Tag Archives: Renewable Heat Incentive

Contribution of wood burning to PM10 in London

14 December 2014: Sunday Times article covering how ‘Wood-fired stoves fuel city pollution‘. The author points to evidence supporting the article’s findings in an academic paper (fully available) published earlier this year in the journal ‘Atmospheric Environment‘ ‘Contribution of wood burning to PM10 in London‘:

“Air pollution from domestic wood burning has long been recognised as an important contributor to poor ambient air quality in Scandinavian and alpine regions of Europe where wood burning is routinely used for residential space heating. However, recent evidence is suggesting that biomass burning might be more widespread…The current study sought to determine the existing contribution of wood burning to PM10 in London so that the impacts of increased biomass burning can be quantified in the future.


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Increased grant for solar thermal systems

May 2013: DECC announced earlier this week that they were going to increase the level of grants given to householders to purchase renewable heat technologies. The Renewable Heat Premium Payments (RHPP) vouchers scheme was supposed to be an interim measure before the introduction of the domestic Renewable Heat Incentive (RHI), however the life of the RHPP has been extended as a result of delays to the introduction of the RHI. Government announced earlier this year that they expect the scheme to be in place now in Spring 2014 instead of Autumn 2013.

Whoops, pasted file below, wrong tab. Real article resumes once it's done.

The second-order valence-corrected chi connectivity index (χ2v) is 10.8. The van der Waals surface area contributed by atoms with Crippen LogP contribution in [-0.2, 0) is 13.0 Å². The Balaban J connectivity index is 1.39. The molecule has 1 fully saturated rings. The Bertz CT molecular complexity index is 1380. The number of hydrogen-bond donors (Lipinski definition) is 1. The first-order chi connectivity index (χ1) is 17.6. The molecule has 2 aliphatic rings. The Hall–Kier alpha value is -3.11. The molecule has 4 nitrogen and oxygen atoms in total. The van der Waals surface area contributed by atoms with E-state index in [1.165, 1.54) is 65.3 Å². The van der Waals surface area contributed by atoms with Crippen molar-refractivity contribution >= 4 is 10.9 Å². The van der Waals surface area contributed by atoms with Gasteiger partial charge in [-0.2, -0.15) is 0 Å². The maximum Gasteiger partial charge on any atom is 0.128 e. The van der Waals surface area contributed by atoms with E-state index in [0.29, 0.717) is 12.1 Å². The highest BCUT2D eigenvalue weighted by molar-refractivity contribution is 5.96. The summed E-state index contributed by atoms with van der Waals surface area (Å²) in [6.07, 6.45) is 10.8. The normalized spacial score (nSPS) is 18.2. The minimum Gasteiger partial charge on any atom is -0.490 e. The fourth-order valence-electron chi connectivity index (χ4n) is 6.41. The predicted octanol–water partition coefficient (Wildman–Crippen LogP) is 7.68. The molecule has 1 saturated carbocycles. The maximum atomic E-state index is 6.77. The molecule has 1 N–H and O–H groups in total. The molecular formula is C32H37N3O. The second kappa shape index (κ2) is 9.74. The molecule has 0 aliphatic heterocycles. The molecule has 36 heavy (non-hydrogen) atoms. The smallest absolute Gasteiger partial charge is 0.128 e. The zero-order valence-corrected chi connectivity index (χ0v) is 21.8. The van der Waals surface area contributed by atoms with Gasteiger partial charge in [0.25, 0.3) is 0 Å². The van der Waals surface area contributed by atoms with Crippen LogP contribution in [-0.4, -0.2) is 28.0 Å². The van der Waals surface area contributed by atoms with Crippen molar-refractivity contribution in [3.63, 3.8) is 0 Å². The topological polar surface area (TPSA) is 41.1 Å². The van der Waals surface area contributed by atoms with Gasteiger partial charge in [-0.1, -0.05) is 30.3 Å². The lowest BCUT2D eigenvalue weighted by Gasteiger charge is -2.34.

Technologies that qualify for the RHPP include Air Source Heat Pumps (ASHP), Ground Source Heat Pumps (GSHP), biomass boilers and solar thermal systems. However – Londoners only qualify for solar thermal – this is because priority for the other technologies is given to households off the gas-grid.  As a result, the number of renewable heat installations installed in London under the RHPP is very low (see Table 2.2 of the latest RHPP deployment data here).

Continue reading…

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Renewable Heat Grant Statistics

19 April 2012: The Government’s Renewable Heat Premium Payment (RHPP) scheme operates for a limited period  prior to the introduction of the Renewable Heat Incentive (RHI) – and provides  money to householders to help buy renewable heating technologies – solar thermal panels, heat pumps and biomass boilers.

For solar thermal products, any householder in England, Scotland and Wales can apply – hence the grants are applicable to Londoners. However, for ground to water, air to water or water to water heat pumps, and for biomass boilers, householders without gas central heating in England, Scotland and Wales can apply (in other words those who are not connected to the gas grid and currently rely on fuels such as oil, liquid gas, solid fuel or electricity for their heating).

The Energy Saving Trust (EST) manages the scheme and have just produced statistics showing the installation of Renewable Heat Premium Payment technologies by regionA total of 74 installations were installed in London out of a total of 5,369 installations across England, Scotland and Wales (just over 1%). The breakdown in London is as follows:

  • Air Source Heat Pump – 21
  • Ground or Water Source Heat Pump – 2